In the Pentagon's New Map, author Thomas Barnett divides the world into two parts: Functioning Core and Non-Integrating Gap. Barnett maps the geopolitical battlefield of globalization. The Functioning Core is globalized. The Non-Integrating Gap resists the economic diffusion of the Functioning Core. The geographic unit of analysis is the nation-state. An entire country is either in the Functioning Core or part of the Non-Integrating Gap. Most people understand globalization at this scale. Most people are wrong.
The Economist provides more nuance, dividing Mexico into two parts, correctos and tontos:
The ways prosperity and modernity spread—or do not spread—around Mexico have been a subject of debate and study for a century or so. In 1926 Robert Redfield, an anthropologist from the University of Chicago who did much to introduce the study of modernisation into the social sciences, settled himself in Tepoztlán, a charming cobbled town 50km south of Mexico City, for fieldwork. He expressed what he observed in terms of a gap between “los correctos” (the correct), the local elite who were gradually absorbing city ways, and “los tontos” (the fools) who stuck with old traditions.
The gap had a spatial dimension. Near the town’s plaza were the biggest houses and the most competitive artisans; interaction with visitors and tradespeople from outside meant that big-city culture was strongest there. Farther out, the jobs became more traditional; midwives, herbal doctors and firework-makers. At the very edge of town people did not even tell the time; there were no watches, and they were too far away from the plaza to hear the church bell. But though such patterns were part of the story, there was more to it. The tontos were removed from modernity not merely by the walk to the town centre, but by their habits of mind.
Spatial divisions in Mexico’s modernisation are still obvious today. As Ricardo Hausmann of Harvard University’s Centre for International Development points out, economic productivity in Nuevo León, a heavily industrialised state close to the American border, is at South Korean levels. In the south of Mexico it is close to that of Honduras. The country’s industrial clusters devoted to the manufacture of cars, planes, electric goods and electrical equipment—categories which between them account for two-thirds of Mexico’s manufacturing exports, and thus for about 18% of GDP—are largely to be found in a band next to its northern border and in the central states below it. These states account for about 70% of the 120m population.
Mexico's los correctos comprises the Functioning Core. The fools (los tontos) live in the Non-Integrating Gap, just to make the normative value of the terminology explicit. Near the United States border lies much of los correctos. Mexico's heat map of economic activity looks a lot like Canada's. It's not so much global as it is bilateral. Mexico isn't globalizing. The country (the "correct" parts of it) are Canuckifying.
Note the geographic scale Robert Redfield used in delineating between correctos ("sacred") and tontos ("profane"). In 1926, he described the urban geography of globalization in 1996. The Functioning Core was the financial district. As you walked away from the World Trade Center (the icon of economic globalization) in New York City, leaving behind the sacred, the experience was more profane (Non-Integrating Gap). A few blocks made a globe of difference.
Looking forward to 2016, Jane Jacobs and William Easterly sharpen our focus on measuring the impacts of globalization:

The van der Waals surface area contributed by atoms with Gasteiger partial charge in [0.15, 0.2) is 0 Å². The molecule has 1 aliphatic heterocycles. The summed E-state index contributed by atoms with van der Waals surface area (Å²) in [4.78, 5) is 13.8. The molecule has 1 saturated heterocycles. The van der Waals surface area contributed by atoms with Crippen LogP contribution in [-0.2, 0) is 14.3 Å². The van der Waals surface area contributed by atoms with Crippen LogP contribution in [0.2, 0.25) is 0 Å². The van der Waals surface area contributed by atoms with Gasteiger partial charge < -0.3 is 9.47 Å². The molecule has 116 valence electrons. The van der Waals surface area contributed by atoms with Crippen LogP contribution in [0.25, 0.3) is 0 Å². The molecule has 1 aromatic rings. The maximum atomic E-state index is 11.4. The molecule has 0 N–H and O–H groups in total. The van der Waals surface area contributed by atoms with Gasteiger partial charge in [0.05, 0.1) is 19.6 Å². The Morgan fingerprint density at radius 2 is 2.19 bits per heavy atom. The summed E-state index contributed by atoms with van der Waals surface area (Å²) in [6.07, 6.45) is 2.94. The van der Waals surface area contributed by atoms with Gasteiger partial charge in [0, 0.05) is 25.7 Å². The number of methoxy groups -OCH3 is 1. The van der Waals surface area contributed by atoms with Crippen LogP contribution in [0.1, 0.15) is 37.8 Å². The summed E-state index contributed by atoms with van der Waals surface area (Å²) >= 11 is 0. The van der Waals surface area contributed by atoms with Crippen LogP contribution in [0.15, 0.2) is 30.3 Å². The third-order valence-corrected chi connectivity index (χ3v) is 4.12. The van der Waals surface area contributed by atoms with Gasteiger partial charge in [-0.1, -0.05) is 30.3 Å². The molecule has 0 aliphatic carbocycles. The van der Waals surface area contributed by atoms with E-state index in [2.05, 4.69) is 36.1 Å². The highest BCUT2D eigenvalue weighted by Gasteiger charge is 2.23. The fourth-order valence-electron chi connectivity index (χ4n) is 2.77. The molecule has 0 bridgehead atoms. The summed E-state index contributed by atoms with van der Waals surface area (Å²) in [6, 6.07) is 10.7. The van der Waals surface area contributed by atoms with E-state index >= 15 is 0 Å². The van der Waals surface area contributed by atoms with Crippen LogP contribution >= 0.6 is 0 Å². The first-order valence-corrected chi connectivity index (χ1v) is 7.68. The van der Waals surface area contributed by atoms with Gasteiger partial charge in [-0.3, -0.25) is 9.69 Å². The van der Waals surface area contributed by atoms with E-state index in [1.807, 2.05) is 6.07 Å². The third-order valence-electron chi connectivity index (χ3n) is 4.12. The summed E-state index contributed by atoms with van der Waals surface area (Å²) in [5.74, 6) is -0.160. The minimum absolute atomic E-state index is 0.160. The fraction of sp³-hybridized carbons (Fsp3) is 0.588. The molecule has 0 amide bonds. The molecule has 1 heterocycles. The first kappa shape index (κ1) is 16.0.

In her book Cities and the Wealth of Nations, Jacobs zooms in still further, looking at “Shinohata”, a pseudonymous Japanese hamlet a hundred miles north-west of Tokyo. (She relies on a rich description of Shinohata by sociologist Ronald Dore.) Shinohata was initially a subsistence economy, supplemented by woodland foraging and a little silk farming. In the 20th century, the villagers gained some time thanks to improved agricultural techniques, and they used it to produce more silk cocoons. After the war, Tokyo’s expansion pulled Shinohata into its economic orbit. The booming Japanese capital became a market for Shinohata’s fresh fruit and wild oak mushrooms; Tokyo’s government paid for bridges and roads; its capitalists built a factory; its labour market lured young men and women from their village existence. The tale is intricate and unpredictable; Japan’s economic miracle, as recorded in the national statistics, was actually the sum of countless unrecorded stories of local development.
Jacobs is not the only person to argue that economic development may be profitably studied through a magnifying glass. A new research paper from three development economists, William Easterly, Laura Freschi and Steven Pennings, offers “A Long History of a Short Block” — a Shinohata-style tale of the economic development of a single 486ft block of Greene Street, between Houston and Prince Street in downtown Manhattan.
Jacobs makes national prosperity a local story, an urban tale. Easterly makes global prosperity a neighborhood story, telling the grand economic history of one block on Manhattan. In the 17th-century, who could have predicted that Greene Street would outperform the sugar plantations of Dutch Guiana?
In the late 20th-century, who could have predicted the boom of Rust Belt Pittsburgh, Pennsylvania? Looking at the nation-state or a metropolitan statistical area, one misses the trees for the forest. Economic re-structuring happens block by block. Instead of financial districts, research universities underwrite revitalization. The rebound lurks beneath the legacy data communicating the depressing status quo. In Pittsburgh, globalization spreads block by block.
Jim Russell, a geographer studying the relationship between migration and economic development, writes regularly for Pacific Standard.